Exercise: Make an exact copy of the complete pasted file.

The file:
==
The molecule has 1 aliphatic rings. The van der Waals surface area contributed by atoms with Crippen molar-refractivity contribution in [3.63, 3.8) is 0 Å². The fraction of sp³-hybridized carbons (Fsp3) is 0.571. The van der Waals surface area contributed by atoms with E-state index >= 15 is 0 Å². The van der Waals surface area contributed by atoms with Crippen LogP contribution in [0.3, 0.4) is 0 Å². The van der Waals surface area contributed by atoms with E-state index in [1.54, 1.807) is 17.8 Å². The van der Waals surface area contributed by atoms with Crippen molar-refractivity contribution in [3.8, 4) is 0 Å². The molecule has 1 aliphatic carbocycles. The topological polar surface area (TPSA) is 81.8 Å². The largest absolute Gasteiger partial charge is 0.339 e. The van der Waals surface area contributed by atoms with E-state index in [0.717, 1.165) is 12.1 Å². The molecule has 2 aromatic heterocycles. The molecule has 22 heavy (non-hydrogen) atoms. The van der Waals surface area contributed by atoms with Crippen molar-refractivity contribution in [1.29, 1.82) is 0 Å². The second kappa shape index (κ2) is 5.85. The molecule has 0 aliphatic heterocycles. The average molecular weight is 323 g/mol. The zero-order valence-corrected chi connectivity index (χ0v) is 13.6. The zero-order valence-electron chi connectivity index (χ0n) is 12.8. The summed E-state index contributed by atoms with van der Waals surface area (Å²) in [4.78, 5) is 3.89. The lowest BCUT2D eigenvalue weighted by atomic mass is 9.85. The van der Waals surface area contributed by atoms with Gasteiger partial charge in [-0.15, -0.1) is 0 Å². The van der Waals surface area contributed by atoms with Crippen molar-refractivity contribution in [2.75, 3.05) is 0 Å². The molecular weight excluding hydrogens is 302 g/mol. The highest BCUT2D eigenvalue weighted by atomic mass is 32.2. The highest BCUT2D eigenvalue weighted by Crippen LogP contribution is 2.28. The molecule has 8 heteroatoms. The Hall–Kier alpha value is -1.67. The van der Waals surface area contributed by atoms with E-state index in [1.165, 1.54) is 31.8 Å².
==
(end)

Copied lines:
The molecule has 1 aliphatic rings. The van der Waals surface area contributed by atoms with Crippen molar-refractivity contribution in [3.63, 3.8) is 0 Å². The fraction of sp³-hybridized carbons (Fsp3) is 0.571. The van der Waals surface area contributed by atoms with E-state index >= 15 is 0 Å². The van der Waals surface area contributed by atoms with Crippen LogP contribution in [0.3, 0.4) is 0 Å². The van der Waals surface area contributed by atoms with E-state index in [1.54, 1.807) is 17.8 Å². The van der Waals surface area contributed by atoms with Crippen molar-refractivity contribution in [3.8, 4) is 0 Å². The molecule has 1 aliphatic carbocycles. The topological polar surface area (TPSA) is 81.8 Å². The largest absolute Gasteiger partial charge is 0.339 e. The van der Waals surface area contributed by atoms with E-state index in [0.717, 1.165) is 12.1 Å². The molecule has 2 aromatic heterocycles. The molecule has 22 heavy (non-hydrogen) atoms. The van der Waals surface area contributed by atoms with Crippen molar-refractivity contribution in [1.29, 1.82) is 0 Å². The second kappa shape index (κ2) is 5.85. The molecule has 0 aliphatic heterocycles. The average molecular weight is 323 g/mol. The zero-order valence-corrected chi connectivity index (χ0v) is 13.6. The zero-order valence-electron chi connectivity index (χ0n) is 12.8. The summed E-state index contributed by atoms with van der Waals surface area (Å²) in [4.78, 5) is 3.89. The lowest BCUT2D eigenvalue weighted by atomic mass is 9.85. The van der Waals surface area contributed by atoms with Gasteiger partial charge in [-0.15, -0.1) is 0 Å². The van der Waals surface area contributed by atoms with Crippen molar-refractivity contribution in [2.75, 3.05) is 0 Å². The molecular weight excluding hydrogens is 302 g/mol. The highest BCUT2D eigenvalue weighted by atomic mass is 32.2. The highest BCUT2D eigenvalue weighted by Crippen LogP contribution is 2.28. The molecule has 8 heteroatoms. The Hall–Kier alpha value is -1.67. The van der Waals surface area contributed by atoms with E-state index in [1.165, 1.54) is 31.8 Å².